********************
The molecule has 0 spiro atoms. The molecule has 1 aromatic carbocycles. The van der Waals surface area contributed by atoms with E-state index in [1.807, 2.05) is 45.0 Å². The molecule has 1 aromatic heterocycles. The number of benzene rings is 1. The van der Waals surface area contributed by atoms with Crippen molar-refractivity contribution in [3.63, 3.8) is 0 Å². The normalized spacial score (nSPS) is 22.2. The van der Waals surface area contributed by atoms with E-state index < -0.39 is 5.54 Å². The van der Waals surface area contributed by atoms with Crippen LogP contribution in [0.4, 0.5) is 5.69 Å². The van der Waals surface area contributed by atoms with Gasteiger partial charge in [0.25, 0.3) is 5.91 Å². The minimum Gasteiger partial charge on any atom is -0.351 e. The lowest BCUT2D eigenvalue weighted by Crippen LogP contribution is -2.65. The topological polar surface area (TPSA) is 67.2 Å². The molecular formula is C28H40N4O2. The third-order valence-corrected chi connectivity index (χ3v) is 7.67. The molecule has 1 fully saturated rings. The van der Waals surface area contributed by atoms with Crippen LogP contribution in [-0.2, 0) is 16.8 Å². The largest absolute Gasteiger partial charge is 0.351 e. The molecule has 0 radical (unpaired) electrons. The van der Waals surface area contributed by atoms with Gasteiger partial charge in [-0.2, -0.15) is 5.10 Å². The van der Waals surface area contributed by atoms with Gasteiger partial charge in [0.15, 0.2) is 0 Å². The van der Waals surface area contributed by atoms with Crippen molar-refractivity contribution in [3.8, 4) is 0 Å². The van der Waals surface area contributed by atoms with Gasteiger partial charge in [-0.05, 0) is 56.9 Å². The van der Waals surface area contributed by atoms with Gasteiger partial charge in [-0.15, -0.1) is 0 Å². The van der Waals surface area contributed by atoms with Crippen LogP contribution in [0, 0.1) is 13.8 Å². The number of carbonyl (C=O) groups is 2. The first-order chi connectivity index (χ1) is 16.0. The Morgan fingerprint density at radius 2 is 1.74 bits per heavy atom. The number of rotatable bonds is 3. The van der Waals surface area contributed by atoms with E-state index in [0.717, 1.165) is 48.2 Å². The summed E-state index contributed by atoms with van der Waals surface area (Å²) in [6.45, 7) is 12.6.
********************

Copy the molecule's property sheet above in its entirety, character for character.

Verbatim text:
The molecule has 0 spiro atoms. The molecule has 1 aromatic carbocycles. The van der Waals surface area contributed by atoms with E-state index in [1.807, 2.05) is 45.0 Å². The molecule has 1 aromatic heterocycles. The number of benzene rings is 1. The van der Waals surface area contributed by atoms with Crippen molar-refractivity contribution in [3.63, 3.8) is 0 Å². The normalized spacial score (nSPS) is 22.2. The van der Waals surface area contributed by atoms with E-state index < -0.39 is 5.54 Å². The van der Waals surface area contributed by atoms with Crippen LogP contribution in [0.4, 0.5) is 5.69 Å². The van der Waals surface area contributed by atoms with Gasteiger partial charge in [0.25, 0.3) is 5.91 Å². The minimum Gasteiger partial charge on any atom is -0.351 e. The lowest BCUT2D eigenvalue weighted by Crippen LogP contribution is -2.65. The topological polar surface area (TPSA) is 67.2 Å². The molecular formula is C28H40N4O2. The third-order valence-corrected chi connectivity index (χ3v) is 7.67. The molecule has 1 fully saturated rings. The van der Waals surface area contributed by atoms with Crippen LogP contribution in [-0.2, 0) is 16.8 Å². The largest absolute Gasteiger partial charge is 0.351 e. The molecule has 0 radical (unpaired) electrons. The van der Waals surface area contributed by atoms with Gasteiger partial charge in [-0.2, -0.15) is 5.10 Å². The van der Waals surface area contributed by atoms with Gasteiger partial charge in [0.15, 0.2) is 0 Å². The van der Waals surface area contributed by atoms with Crippen molar-refractivity contribution in [3.8, 4) is 0 Å². The van der Waals surface area contributed by atoms with Gasteiger partial charge in [-0.05, 0) is 56.9 Å². The van der Waals surface area contributed by atoms with Gasteiger partial charge in [-0.15, -0.1) is 0 Å². The van der Waals surface area contributed by atoms with Crippen LogP contribution in [0, 0.1) is 13.8 Å². The number of carbonyl (C=O) groups is 2. The first-order chi connectivity index (χ1) is 16.0. The Morgan fingerprint density at radius 2 is 1.74 bits per heavy atom. The number of rotatable bonds is 3. The van der Waals surface area contributed by atoms with E-state index in [0.717, 1.165) is 48.2 Å². The summed E-state index contributed by atoms with van der Waals surface area (Å²) in [6.45, 7) is 12.6.